U.S. Ambassador to the United Nations Nikki Haley has resigned, President Trump confirmed at a press conference Tuesday.
She will be leaving the administration at the end of the year.
The news was first reported earlier Tuesday morning by Axios’ Jonathan Swan, who spoke with two sources familiar with Haley’s impending departure.
The news reportedly came as a surprise to several top Trump administration officials, including Chief of Staff John Kelly to Vice President Mike Pence.
“Haley discussed her resignation with Trump last week when she visited him at the White House, these sources said,” Swan wrote. “Her news shocked a number of senior foreign policy officials in the Trump administration.”
Haley’s departure comes weeks after she penned an op-ed in the Washington Post, in which she slammed the anonymous senior administration official who had published a New York Times editorial weeks earlier, claiming they were part of an internal “resistance” working against the president’s “worst inclinations.”
“The author might think he or she is doing a service to the country. I strongly disagree,” Haley wrote in response, on September 7.
She added, “I, too, am a senior Trump administration official. I proudly serve in this administration, and I enthusiastically support most of its decisions and the direction it is taking the country. But I don’t agree with the president on everything. When there is disagreement, there is a right way and a wrong way to address it. I pick up the phone and call him or meet with him in person.”
Big announcement with my friend Ambassador Nikki Haley in the Oval Office at 10:30am.
— Donald J. Trump (@realDonaldTrump) October 9, 2018
Speaking to reporters at a joint conference with Haley on Tuesday, President Trump said Haley told him of her decision six months earlier, saying she wanted to “take a break” from her duties. “She’s done a fantastic job and we’ve done a fantastic job together,” he said.
As of yet, it’s unclear whether Haley will eventually return to the administration and take on a new role, or leave Washington for the private sector, permanently. She said Tuesday she did not plan to run for president in 2020, addressing rumors that she might mount a challenge against Trump.
She said no “personal reasons” influences her decision to step down.
“I think it’s just very important for government officials to understand when it’s time to step aside. And I have given everything I’ve got these last eight years,” she said, citing her tenure as governor of South Carolina.
Haley was first appointed U.N. Ambassador in November 2016, and confirmed four days after Trump’s inauguration, Axios notes, despite her early criticisms of Trump along the campaign trail.
In January 2016, Haley delivered the official Republican response to President Obama’s final State of the Union address, and said the GOP needed to refrain from backing the “angriest voices” in the race, specifically pointing to then-candidate Trump, who had frequently energized his base using anti-immigrant, racist rhetoric, and promises to build a border wall between the United States and Mexico.
“During anxious times, it can be tempting to follow the siren call of the angriest voices,” she said at the time. “We must resist that temptation. No one who is willing to work hard, abide by our laws and love our traditions should ever feel unwelcome in this country.”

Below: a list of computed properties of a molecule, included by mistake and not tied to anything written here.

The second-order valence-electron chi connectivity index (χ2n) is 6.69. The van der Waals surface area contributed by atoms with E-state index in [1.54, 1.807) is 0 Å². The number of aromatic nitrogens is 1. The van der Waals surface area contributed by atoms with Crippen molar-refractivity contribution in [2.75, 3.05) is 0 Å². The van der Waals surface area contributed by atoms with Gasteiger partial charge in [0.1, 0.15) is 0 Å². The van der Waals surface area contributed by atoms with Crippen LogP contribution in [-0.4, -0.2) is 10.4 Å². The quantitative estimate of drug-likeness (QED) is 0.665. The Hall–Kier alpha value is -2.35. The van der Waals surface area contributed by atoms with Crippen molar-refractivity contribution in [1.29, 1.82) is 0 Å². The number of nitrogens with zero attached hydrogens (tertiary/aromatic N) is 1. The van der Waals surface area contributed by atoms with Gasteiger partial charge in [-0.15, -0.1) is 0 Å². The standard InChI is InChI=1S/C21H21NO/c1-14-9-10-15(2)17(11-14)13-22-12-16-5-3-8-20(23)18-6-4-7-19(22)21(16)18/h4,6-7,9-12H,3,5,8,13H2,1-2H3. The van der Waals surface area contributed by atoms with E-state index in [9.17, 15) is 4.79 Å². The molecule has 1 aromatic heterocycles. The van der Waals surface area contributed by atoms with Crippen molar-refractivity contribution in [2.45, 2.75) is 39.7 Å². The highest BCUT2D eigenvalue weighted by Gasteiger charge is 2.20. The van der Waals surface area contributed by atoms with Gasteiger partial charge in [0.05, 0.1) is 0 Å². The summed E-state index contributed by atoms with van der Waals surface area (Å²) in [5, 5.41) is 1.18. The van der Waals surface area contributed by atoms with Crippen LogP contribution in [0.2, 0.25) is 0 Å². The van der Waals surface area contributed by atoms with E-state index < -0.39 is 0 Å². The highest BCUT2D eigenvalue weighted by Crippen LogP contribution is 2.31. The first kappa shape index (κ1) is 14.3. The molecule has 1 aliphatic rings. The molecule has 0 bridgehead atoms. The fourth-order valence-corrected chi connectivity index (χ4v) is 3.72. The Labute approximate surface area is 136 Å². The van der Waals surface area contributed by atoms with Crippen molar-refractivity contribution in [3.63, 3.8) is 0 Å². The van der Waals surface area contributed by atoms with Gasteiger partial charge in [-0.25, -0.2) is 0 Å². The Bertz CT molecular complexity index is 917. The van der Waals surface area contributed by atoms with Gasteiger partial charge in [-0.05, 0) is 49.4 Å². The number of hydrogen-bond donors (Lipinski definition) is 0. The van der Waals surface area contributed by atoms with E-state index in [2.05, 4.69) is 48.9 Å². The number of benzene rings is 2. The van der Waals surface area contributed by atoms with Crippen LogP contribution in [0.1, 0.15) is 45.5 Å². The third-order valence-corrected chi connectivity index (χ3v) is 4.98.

In an interview with TODAY later, Haley elaborated on her comments, saying Trump had taken the GOP down a dangerous path.
“Mr. Trump has definitely contributed to what I think is just irresponsible talk,” she said. “…Republicans need to understand there are things we could do better that can help strengthen our country. I think it’s important that Republicans look in the mirror and realize, we also are to blame.”
Following Trump’s inauguration, however, Haley quickly aligned herself with the president, pushing his aggressive world agenda and touting his self-proclaimed foreign policy victories.
After the president drew laughs at the U.N. General Assembly last month, for claiming his administration had “accomplished more than almost any administration in the history of our country,” Haley jumped to his defense.
“What’s interesting is, I looked at the media yesterday and they all wants to talk about what the world view of the president is. What they need to understand is the world doesn’t understand the media in America right now,” she said in an interview on the president’s favorite morning news show, Fox & Friends.
On Tuesday, Haley once again boasted of the work the administration had accomplished during her tenure.
“Look at the two years, look at what has happened in two years with the United States on foreign policy,” she said. “Now the United States is respected. Countries may not like what we do, but they respect what we do. They know that if we say we’re going to do something, we follow it through. And the president proved that. Whether it was with the chemical weapons in Syria, whether it’s with NATO, saying that other countries have to pay their share, and whether it’s the trade deals, which have been amazing. They get that the president means business, and they follow through with that.”
The White House did not immediately name Haley’s successor, though Trump on Tuesday claimed “many people” were “very, very much interested” in taking over the role.